Tuesday, July 05, 2005

Man Arrested for Acting Heroic

Proving that no good deed goes unpunished, a Texas man was arrested after saving another man who was drowning in a river. Dave Newman jumped in despite orders by police not to do so. He was arrested for interfering with police business. The reports don't say exactly how he was interfering, but it seems to me he was doing police business more than anything else.

Unless he actively pushed police rescuers out of the way, the man did nothing wrong. What, we have to get police permission before acting heroic?


At 3:50 PM, Anonymous Anonymous said...

There must be more to this story. If not, the cops are jerks.

At 4:08 PM, Anonymous Anonymous said...

Here is more information to the story.


The cops may have had another agenda when they arrested Mr. Newman.

"In 1999, Texas State University, which owns the dam and the land around it, erected a fence to prohibit access to that part of the river. Later that year, the City Council enacted a swimming ban on that portion of the river. But Newman led a successful campaign to get the fences around the swimming hole removed and the ban relaxed."

At 5:30 PM, Anonymous Anonymous said...

This type of thing explains why many Americans think that Texas should have another 's' on the end of the name.

At 8:40 PM, Blogger J. James Mooney said...

As funny as the last comment wasn't, does it really elevate the debate?

At 1:45 PM, Blogger Sarah the Penguin said...

The answer to your question is really quite simple.

Because John or Jane Q. Public has not been trained in rescue safety and procedure, most of the time they wind up doing more harm than good when attempting to help someone in danger.

Most of the time the police/rescue units wind up having to save two people when there was only one in danger in the first place.
Sometimes a "do gooder" will injure the person they are trying to rescue because they are not trained in how to move an injured person.
At the very least, the emergency workers are saving the city/county taxpayers from having to pay for a lawsuit.
Emergency workers care about saving people more than they care about anything else.
The police were actually looking out for Mr. Newman. He was made an example of to keep other people out of danger.

It may seem cruel and stupid, but it simply HAS to be that way.

There was a human interest story I read a long time ago about a goat in Mexico that fell into a well.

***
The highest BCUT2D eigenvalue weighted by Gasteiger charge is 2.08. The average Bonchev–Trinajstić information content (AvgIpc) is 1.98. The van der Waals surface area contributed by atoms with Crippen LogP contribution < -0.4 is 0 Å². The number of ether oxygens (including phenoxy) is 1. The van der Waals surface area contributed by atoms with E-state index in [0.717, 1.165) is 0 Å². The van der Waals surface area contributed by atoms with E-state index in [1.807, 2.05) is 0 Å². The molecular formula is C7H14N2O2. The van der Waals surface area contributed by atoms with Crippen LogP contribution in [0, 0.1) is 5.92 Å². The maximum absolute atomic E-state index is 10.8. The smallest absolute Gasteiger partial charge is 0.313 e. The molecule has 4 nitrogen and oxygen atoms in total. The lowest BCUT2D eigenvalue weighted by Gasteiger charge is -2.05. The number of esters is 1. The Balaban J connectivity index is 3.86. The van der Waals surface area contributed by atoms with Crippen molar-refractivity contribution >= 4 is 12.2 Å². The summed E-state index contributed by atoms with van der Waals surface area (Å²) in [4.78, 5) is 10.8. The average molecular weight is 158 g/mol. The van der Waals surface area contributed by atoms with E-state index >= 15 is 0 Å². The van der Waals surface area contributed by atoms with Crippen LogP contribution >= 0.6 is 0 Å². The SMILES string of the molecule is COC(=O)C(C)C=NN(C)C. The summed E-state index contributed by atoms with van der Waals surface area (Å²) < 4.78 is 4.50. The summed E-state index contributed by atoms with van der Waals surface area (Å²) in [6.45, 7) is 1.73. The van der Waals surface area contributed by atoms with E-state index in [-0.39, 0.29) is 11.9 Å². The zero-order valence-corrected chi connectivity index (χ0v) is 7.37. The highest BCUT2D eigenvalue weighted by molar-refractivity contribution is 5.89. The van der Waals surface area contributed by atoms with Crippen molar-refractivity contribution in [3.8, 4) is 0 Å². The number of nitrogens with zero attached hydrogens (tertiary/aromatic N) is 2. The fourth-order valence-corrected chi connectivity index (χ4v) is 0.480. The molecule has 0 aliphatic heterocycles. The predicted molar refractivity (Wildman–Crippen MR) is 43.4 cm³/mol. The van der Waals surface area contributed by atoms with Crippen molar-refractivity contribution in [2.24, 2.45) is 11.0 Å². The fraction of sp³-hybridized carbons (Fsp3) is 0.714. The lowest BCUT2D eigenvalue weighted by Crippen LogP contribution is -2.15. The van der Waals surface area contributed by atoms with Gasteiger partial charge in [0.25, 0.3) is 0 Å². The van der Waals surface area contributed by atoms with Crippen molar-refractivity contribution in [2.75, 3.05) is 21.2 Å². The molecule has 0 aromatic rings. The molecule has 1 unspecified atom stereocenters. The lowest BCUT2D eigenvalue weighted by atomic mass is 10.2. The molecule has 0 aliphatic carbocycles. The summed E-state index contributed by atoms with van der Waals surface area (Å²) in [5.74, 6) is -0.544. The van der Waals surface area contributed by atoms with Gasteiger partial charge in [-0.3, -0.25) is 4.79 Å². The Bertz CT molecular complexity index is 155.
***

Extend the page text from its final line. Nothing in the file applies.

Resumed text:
The farmer who owned the goat fell into the well trying to save it and as a result needed someone to save him and his goat.
The story ends up with 6 people dead or badly injured and the goat being rescued by (wait for it...) a professional rescue team.

Lay off the cops. They have to do things that don't always make sense to the rest of us.

At 1:58 PM, Blogger J. James Mooney said...

He was made an example of to keep other people out of danger.

Thats a dangerous example to set. It tells the public, "call the police, but do more than that and we'll arrest you." I don't think thats the type of community values we want to instill.

The police should release the man and drop the charges, yes untrained people who try to help are often dangerous to victims in trouble, but I'm more concerned about the untrained people who don't try to help.

At 3:34 PM, Anonymous Anonymous said...

The police have an image to uphold, they, and they alone are the protectors. The message being sent is, "Don't you dare show us up, or you will go to jail!" I was once driving down a dark rural road early in the morning and noticed an odd reflection. Being the curious type, I stopped. It turned out to be an overturned car 50 or so feet into the woods. The driver was unresponsive and covered in blood, but still had a pulse. So I put my car in the middle of the road (lights and flashers on) to stop whomever came down the road next, while I attempted to keep the driver calm and warm. When someone finally stopped, I yelled for them to call the police (pre-cell phone days). When the police arrived, I was immediatly ordered to leave. I tried to ask if the driver was going to be OK, I was told to get in my car and leave, OR BE ARRESTED. I wasn't in any one's way, I wasn't asking alot of questions, I wasn't seeking recognition, I just wanted to know if the poor guy was going to be alright or not. My youthful and naive respect for the police prevented me from finding out. Twenty years later, I still don't know. If it evers happens again, I'll take my chances in jail.

At 10:11 PM, Blogger J. James Mooney said...

Anonymous we need more Americans like you. Bravo Zulu and keep charging.

At 10:53 AM, Blogger blogmuse said...

My mouth was gaping when I read Sarah's response...Mr Newman SAVED a drowning man....had he gotten out of the water when the police ordered him out that man would be DEAD....Each day in this country regular guys are there when you need them and they do some pretty heroic deeds. Imagine you have a wreck, choke on your lunch, are hit by a car. That UNTRAINED
DO-GOODER that comes to your aid BEFORE the trained professionals get there may just save your life....never mind you would rather die than take a chance with an untrained do-gooder. Me....bring on the do-gooders they may just help.

As for the police...they have a tough job, but they don't need to make it tougher by doing stupid things like arresting a good samaritan or a 10 year old protestor (South Florida, May 2005)


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